The Barriers and Stigma around Mental Health in the Workplace

Acknowledging Mental Health in the Workplace

Mental health matters. It is a critical part of every person’s quality of life. However, according to the 2021 State of Mental Health America report, over 19% percent of adults are experiencing a mental illness. That is equivalent to over 47 million Americans. And this only represents those with a diagnosis — the prevalence of mental health challenges is much higher. This is why it is very important for employers to optimize mental health in the workplace across their teams. 

People with depression are at higher risk of developing other medical conditions, including cardiovascular disease, diabetes, stroke, and Alzheimer’s disease. In almost everyone, depression leads to fatigue, sadness, and problems with appetite and sleeping. Depression is more than just a bad mood; it requires immediate medical attention.

From an organizational standpoint, mental health in the workplace matters because we all care about our staff. It also matters because poor mental health has a terrible impact on productivity. In the US, 200 million workdays are lost annually due to depression, costing employers $17 billion to $44 billion. Depression is a major cause of disability, absenteeism, presenteeism, and productivity loss.

The evidence is clear: People struggle with their mental health — and it impacts every aspect of their lives.

But, if that’s the case, why aren’t more people talking about it?

Why It’s Difficult to Get Help

As a culture, we celebrate — and even reward — people for taking care of their physical health. Think about your company’s employee benefits. Your company, like many others, might offer financial incentives to employees who complete their annual physical or wellness screening. However, the same sophisticated perspective is rarely applied to mental health in the workplace.

Seeking medical attention for a physical ailment is socially acceptable. What should you do if you become ill, break a bone, or notice something out of the ordinary? You are given medical attention. Nobody thinks too much of it. We’re also usually open to discussing physical ailments. If you fractured your foot, you’d probably be fine with telling anyone from the Starbucks barista to a coworker in a crowded elevator.

But the same is not true for our mental health. In fact, estimates suggest that only half of individuals with mental illnesses receive treatment, according to the National Institute of Mental Health. People are not comfortable talking about the state of their mental health, even to their closest friend or relative. That is why it is challenging for employers to address mental health in the workplace. Fortunately, there are strategies to reduce stigma in mental health, and employers can take the initiative to do it.

Some of the barriers that prevent people from getting the help they need include:

1. Financial cost of treatment (therapy or medications) — According to the Mental Health America’s 2020 Access To Care Data report, 10.3% (over 4.7 million) of adults with a mental illness remain uninsured. Under the Affordable Care Act (ACA), the U.S. continues to see a decline in Americans who are uninsured. There was a 1.9 percent reduction from last year’s dataset.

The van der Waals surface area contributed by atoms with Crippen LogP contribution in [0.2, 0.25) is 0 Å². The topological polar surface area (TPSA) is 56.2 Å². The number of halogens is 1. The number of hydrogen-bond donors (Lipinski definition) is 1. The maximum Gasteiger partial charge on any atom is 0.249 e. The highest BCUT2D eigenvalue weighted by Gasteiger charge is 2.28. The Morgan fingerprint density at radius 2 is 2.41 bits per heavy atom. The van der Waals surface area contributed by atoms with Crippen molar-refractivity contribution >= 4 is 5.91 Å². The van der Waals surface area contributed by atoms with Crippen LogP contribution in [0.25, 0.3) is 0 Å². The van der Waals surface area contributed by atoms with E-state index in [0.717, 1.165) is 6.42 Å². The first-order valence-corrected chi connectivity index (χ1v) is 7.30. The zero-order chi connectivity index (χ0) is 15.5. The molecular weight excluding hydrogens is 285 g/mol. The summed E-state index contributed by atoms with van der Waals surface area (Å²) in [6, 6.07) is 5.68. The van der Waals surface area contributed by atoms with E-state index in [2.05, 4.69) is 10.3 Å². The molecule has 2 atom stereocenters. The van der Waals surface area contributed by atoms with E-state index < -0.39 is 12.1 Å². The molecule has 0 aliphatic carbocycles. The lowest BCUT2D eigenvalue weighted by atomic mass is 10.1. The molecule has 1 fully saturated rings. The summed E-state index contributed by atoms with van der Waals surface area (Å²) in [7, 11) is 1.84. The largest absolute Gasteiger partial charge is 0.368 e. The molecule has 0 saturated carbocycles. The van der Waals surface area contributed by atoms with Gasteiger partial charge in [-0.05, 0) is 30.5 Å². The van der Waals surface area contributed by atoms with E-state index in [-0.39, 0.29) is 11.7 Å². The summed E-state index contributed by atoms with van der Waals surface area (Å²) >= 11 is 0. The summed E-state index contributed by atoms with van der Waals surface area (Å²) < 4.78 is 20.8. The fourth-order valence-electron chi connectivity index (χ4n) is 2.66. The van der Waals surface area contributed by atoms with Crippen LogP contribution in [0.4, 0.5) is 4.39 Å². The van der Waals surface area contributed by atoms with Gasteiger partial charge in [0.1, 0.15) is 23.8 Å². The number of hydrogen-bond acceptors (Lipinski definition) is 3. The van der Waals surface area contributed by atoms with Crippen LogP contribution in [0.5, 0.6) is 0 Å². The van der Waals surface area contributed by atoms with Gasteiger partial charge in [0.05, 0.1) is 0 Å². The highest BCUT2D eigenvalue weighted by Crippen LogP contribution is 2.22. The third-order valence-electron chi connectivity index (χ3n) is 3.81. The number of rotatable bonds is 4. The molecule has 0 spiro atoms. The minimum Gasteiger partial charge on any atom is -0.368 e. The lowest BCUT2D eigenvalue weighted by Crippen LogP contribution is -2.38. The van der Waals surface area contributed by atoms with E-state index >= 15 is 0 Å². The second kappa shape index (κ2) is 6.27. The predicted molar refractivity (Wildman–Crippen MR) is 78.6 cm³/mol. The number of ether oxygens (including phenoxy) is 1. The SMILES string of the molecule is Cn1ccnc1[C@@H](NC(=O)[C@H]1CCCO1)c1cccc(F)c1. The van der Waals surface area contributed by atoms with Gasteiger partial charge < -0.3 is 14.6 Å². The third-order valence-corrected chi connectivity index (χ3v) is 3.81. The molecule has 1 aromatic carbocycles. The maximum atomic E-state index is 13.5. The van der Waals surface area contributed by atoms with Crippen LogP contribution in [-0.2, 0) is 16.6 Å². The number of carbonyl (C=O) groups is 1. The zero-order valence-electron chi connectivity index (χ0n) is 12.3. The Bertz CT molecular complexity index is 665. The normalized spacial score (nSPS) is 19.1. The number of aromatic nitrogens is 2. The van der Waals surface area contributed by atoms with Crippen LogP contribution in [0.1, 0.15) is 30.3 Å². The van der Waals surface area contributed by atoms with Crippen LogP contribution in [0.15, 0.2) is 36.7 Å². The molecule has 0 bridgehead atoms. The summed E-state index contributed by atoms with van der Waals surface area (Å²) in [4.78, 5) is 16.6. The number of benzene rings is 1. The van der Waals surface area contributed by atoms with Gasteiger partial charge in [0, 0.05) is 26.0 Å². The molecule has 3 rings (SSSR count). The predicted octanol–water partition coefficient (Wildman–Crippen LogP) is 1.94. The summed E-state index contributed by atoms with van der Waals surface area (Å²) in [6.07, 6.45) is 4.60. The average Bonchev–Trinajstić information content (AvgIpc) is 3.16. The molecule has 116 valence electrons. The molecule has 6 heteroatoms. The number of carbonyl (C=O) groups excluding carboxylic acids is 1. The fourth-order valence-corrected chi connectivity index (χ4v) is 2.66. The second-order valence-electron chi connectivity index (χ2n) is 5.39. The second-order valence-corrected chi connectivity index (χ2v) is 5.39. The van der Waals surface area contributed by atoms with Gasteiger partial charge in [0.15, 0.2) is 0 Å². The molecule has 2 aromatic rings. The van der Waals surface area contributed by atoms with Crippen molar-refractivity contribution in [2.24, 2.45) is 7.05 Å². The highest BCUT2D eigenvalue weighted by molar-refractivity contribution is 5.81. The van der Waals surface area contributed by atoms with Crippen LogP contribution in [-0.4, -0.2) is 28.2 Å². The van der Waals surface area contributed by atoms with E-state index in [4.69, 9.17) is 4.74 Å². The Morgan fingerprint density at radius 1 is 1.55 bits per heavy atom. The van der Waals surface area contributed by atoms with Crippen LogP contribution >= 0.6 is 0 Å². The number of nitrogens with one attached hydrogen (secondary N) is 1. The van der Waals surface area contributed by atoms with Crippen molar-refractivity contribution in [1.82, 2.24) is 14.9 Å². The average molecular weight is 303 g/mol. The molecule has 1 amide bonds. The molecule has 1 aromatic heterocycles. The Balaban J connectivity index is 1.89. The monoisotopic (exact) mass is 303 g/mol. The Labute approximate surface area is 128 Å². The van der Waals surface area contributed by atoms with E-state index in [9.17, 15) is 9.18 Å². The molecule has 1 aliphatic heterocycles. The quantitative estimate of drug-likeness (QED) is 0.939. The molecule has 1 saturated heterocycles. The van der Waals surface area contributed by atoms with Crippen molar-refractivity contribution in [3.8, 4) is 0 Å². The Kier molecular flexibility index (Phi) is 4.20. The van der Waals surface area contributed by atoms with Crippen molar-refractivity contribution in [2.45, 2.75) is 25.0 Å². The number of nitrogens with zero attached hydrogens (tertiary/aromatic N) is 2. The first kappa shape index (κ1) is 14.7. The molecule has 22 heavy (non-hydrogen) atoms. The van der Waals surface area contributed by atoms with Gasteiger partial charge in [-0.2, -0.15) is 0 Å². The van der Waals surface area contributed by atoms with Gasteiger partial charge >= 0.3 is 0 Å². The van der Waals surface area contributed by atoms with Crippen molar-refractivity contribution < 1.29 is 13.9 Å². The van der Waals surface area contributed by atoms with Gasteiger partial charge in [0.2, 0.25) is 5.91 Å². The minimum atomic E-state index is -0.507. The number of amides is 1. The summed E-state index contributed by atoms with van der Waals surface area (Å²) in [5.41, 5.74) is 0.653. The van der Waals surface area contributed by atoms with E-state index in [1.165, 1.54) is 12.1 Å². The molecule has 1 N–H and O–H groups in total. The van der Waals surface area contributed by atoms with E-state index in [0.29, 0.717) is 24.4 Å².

2. Fear of being judged by others — The stigmas that surround mental health often prevent people from speaking up. Some of the misconceptions people might have about those with any mental illness is that they’re unstable, violent or a threat. This is especially true when it comes to discussing mental health in the office. As a result, people who are struggling with their mental health often suffer in silence, believing that they simply need to “toughen up” or that their problems will pass.

3. Discrimination in the workplace — Some employees might be concerned that talking about their mental health would jeopardize their jobs, even though the Americans with Disabilities Act protects against discrimination or harassment at work due to a mental health condition.

Stigma, stereotyping, and discrimination against employees with mental health problems, be it subtle or overt, can cause harm. Mentally ill people are stigmatized and discriminated against in a variety of ways, but understanding what that looks like and how to address and eliminate it can be beneficial.

Discrimination includes firing people, passing them over for a promotion, or forcing them to take time off due to their mental illness. A key reason people mention for not seeking mental health treatment or counseling, despite knowing they need it, is concern about how it will affect their jobs.

According to the Mental Health America’s 2020 Access To Care Data report, 10.3% (over 4.7 million) of adults with a mental illness remain uninsured.

Other factors that influence someone’s willingness to talk about or seek help with their mental health condition include their age demographic. The likelihood that someone will be open to discussing or seeking help for mental health in the workplace varies greatly by generation.